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    ABSTRACT: Radioresistance, which is a major cause of failure of radiotherapy (RT), is proposed as one of the intrinsic characteristics of cancer stem cells (CSCs) whose unique DNA damage response (DDR), efficient DNA repair and resistance to apoptosis are thought to confer the phenotype. We have isolated surviving CSCs by exposure to long-term fractionated radiation for 82 days from HepG2 and A172 cells (82FR-31NR cells). 82FR-31NR cells exhibited CSC properties, such as high expression of CSC marker CD133 and the ABC transporters (MDR1 and BCRP1), and high tumorigenic potential after transplantation into nude mice. The advantage of our isolated CSCs is that they can proliferate in as the same growth medium as that of parental cells without loss of CSC properties. Therefore, we can analyze DDR of non-stem cells and CSCs without any influences caused by different culture conditions. 82FR-31NR cells showed efficient DNA repair of radiation-induced DNA damage and radioresistance with activation of the AKT/cyclin D1 survival signaling pathway. In contrast, DNA damage persisted for a long time after irradiation in parental cells compared with isolated CSCs. Persisted DNA damage induced apoptosis in parental cells without activation of the AKT/cyclin D1 pathway. Therefore, inhibition of the AKT/cyclin D1 pathway by an AKT inhibitor, API-2, or cyclin D1 siRNA resulted in a loss of efficient DNA repair and radiosensitization of 82FR-31NR cells. Furthermore, knockdown of Cdk4 by its siRNA or a Cdk4 inhibitor was sufficient to suppress radioresistance of CSCs. In this study, we present a newly discovered DDR regarding the AKT/cyclin D1/Cdk4 pathway in response to radiation in CSCs. Combination of fractionated RT and reagents targeting the AKT/cyclin D1/Cdk4 pathway to eradicate CSCs would be effective therapeutic modality.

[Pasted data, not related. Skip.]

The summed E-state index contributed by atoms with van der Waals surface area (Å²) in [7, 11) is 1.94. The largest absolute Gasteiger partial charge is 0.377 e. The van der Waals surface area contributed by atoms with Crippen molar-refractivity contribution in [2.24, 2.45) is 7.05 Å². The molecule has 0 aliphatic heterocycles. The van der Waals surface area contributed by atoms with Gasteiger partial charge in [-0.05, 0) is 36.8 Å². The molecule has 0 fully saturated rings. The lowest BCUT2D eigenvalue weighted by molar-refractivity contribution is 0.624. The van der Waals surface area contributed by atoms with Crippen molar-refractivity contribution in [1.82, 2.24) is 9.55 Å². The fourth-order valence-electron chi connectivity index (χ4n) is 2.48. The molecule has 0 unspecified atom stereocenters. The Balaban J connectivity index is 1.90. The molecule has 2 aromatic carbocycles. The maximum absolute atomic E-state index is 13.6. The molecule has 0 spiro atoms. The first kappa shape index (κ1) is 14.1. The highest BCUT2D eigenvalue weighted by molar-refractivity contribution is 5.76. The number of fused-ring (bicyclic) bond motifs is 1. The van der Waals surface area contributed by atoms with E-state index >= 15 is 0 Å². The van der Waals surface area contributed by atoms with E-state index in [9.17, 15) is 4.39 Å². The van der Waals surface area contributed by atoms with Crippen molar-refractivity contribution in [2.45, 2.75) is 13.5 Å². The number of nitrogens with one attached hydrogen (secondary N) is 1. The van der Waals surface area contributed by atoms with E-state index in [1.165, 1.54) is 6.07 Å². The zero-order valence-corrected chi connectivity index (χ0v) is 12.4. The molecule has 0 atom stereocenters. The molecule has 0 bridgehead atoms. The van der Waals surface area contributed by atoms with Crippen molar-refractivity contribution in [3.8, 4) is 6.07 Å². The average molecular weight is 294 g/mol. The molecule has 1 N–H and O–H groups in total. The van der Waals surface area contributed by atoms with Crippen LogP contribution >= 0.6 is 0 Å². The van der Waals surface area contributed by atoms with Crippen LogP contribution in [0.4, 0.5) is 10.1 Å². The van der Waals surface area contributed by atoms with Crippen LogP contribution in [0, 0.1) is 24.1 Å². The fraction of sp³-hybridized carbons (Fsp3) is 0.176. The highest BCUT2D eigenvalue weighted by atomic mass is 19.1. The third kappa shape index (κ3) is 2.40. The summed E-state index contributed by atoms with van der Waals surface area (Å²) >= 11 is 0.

Full-text · Article · Jun 2012 · Oncogenesis
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    • "Additionally, CD44 acts as a co-receptor with neighboring receptor tyrosine kinases, such as epidermal growth factor receptor (EGFR) [36], hepatocyte growth factor receptor (c-MET) [37] and VEGF receptor (VEGFR) [38], and induces the PI3K/AKT cascade and anti-apoptotic pathway [39], resulting in enhanced aggressiveness and multi-drug resistance [40]. Recently, CD44 has also been reported to be a possible cancer stem cell marker for breast, pancreas, or colorectal cancer [41]. In bronchial cells, CD44 is associated with stem cells, namely basal cells and type 2 pneumocytes, and may act to anchor these cells to the matrix and be important in migration during repair or neoplasia. "
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    ABSTRACT: CD44s is a cell adhesion molecule known to mediate cellular adhesion to the extracellular matrix, a prerequisite for tumor cell migration. CD44s plays an important role in invasion and metastasis of various cancers. In the present study, we sought to determine whether CD44s is involved in clinical outcomes of patients with resected non-small cell lung cancer (NSCLC). Using immunohistochemical staining, we investigated CD44s protein expression using tissue array specimens from 159 patients with resected NSCLC (adenocarcinoma (AC; n=82) and squamous cell carcinoma (SCC; n=77). Additionally, the immunoreactivity of cyclooxygenase (COX)-2 was also studied. The clinicopathological implications of these molecules were analyzed statistically. High CD44s expression was detected more frequently in NSCLC patients with SCC (66/72; 91.7%) than in those with AC histology (P<0.001). Additionally, high CD44s expression was significant correlated with more advanced regional lymph node metastasis (P=0.021). In multivariate analysis of survival in NSCLC patients with AC histology, significant predictors were lymph node metastasis status (P<0.001), high-grade tumor differentiation (P=0.046), and high CD44s expression (P=0.014). For NSCLC patients with SCC histology, the significant predictor was a more advanced tumor stage (P=0.015). No significant association was found between CD44s and clinical outcome (P=0.311). High CD44s expression was a negative prognostic marker with significance in patients with resected NSCLC, particularly those with AC histology, and was independent of tumor stage.
    Full-text · Article · Aug 2011 · BMC Cancer